This is a really simple recipe that I always make in large batches and freeze in individual portions along with the dumplings. It makes a fantastic quick dinner when I get home late from work and am starving hungry.






Skill level

Average: 5 (1 vote)


  • 2 tbsp vegetable oil
  • 8–10 serves fresh thin egg noodles (each bundle is one serve)
  • 80 ml (2½ fl oz/⅓ cup) garlic oil
  • 300 g (101/2 oz) barbecued pork (purchased from Chinese barbecue shops), sliced
  • 1 bunch Chinese celery, leaves roughly chopped, to garnish


  • 5 kg (11 lb) chicken bones
  • 1 daikon (white radish)
  • 2 brown onions, peeled
  • 1 garlic bulb, halved
  • 60 g (2 oz) sea salt
  • 150 g (5½ oz) caster (superfine) sugar
  • 200 ml (7 fl oz) fish sauce

Sui cao

  • 500 g (1 lb 2 oz) green prawns (shrimp), peeled and deveined
  • 2 spring onions (scallions), thinly sliced
  • 50 g (1¾ oz) wood ear mushrooms, minced
  • 1 shallot, minced
  • 1 garlic clove, minced pinch of ground white pepper
  • 2 tbsp fish sauce
  • 1 tbsp caster (superfine) sugar
  • 200 g (7 oz) packet wonton wrappers

To serve

  • 500 g (1 lb 2 oz) bean sprouts
  • 4 long red chillies, sliced
  • 2 lemons, cut into wedges
  • soy sauce

Cook's notes

Oven temperatures are for conventional; if using fan-forced (convection), reduce the temperature by 20˚C. | We use Australian tablespoons and cups: 1 teaspoon equals 5 ml; 1 tablespoon equals 20 ml; 1 cup equals 250 ml. | All herbs are fresh (unless specified) and cups are lightly packed. | All vegetables are medium size and peeled, unless specified. | All eggs are 55-60 g, unless specified.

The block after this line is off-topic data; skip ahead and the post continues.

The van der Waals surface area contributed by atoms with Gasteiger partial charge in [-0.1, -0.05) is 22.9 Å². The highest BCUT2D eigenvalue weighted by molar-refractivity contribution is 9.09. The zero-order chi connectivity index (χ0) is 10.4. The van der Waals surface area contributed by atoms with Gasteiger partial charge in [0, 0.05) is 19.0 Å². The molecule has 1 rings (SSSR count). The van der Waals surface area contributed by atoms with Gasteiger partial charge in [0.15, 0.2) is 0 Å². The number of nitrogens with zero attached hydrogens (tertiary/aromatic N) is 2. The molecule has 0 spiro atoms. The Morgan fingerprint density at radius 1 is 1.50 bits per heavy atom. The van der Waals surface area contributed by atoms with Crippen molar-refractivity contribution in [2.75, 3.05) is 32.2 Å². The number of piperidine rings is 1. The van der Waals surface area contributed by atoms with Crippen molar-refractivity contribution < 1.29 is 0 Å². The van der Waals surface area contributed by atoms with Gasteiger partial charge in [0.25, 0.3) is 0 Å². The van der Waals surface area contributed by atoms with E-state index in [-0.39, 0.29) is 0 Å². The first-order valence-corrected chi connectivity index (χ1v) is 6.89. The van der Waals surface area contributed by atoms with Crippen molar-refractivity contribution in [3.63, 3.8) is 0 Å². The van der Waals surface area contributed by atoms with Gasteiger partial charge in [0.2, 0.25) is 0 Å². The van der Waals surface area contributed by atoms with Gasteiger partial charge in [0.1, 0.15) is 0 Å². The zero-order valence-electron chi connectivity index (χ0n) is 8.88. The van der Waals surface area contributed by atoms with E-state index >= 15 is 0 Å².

1. To make the broth, rinse the chicken bones to remove any blood or splinters. Transfer the bones to a large stockpot and cover with 8 litres (2 gallons) cold water. Bring to the boil, skimming off any impurities that rise to the surface. Add the daikon, onion and garlic, then reduce the heat and simmer for 2 hours.

2. Meanwhile, make the sui cao. Using a knife, roughly mash the prawn meat. Transfer to a large bowl and add the spring onion, wood ear mushroom, shallot, garlic and white pepper. Mix well and season with the fish sauce and sugar.

3. To wrap the sui cao, place 1 teaspoon of the prawn mixture in the centre of a wonton skin. Moisten the edges with a little water and fold diagonally in half into a triangle. Push out any air that may be trapped in the dumpling. Dab the corners with a little more water, then bring the corners round to meet each other and firmly seal. Repeat until you’ve used all the filling and wonton wrappers.

4. When the broth is ready, season with the salt, sugar and fish sauce. Strain into a clean saucepan and discard the solids. Keep warm over low heat.

5. Bring a medium saucepan of water to the boil. Add the sui cao in small batches and cook for 5 minutes. Using a slotted spoon, remove the cooked dumplings to a plate and lightly drizzle with the vegetable oil to prevent them sticking.

6. In the same pan of boiling water, cook one roll of noodles at a time. Using tongs, move the noodles around to release the starch. Remove after 1 minute and run under cold water, then return to the boiling water for 15 seconds, strain again and transfer to a serving bowl. Lightly drizzle with garlic oil, then repeat with the remaining noodles and garlic oil.

7. Assemble the barbecued pork and sui cao on top of the noodles. Ladle over the broth and garnish with the celery leaves. Serve with the bean sprouts, sliced chilli, lemon wedges and soy sauce on the table for guests to help themselves.


Recipe from Street Food Vietnam by Jerry Mai, Smith Street Books, RRP $39.99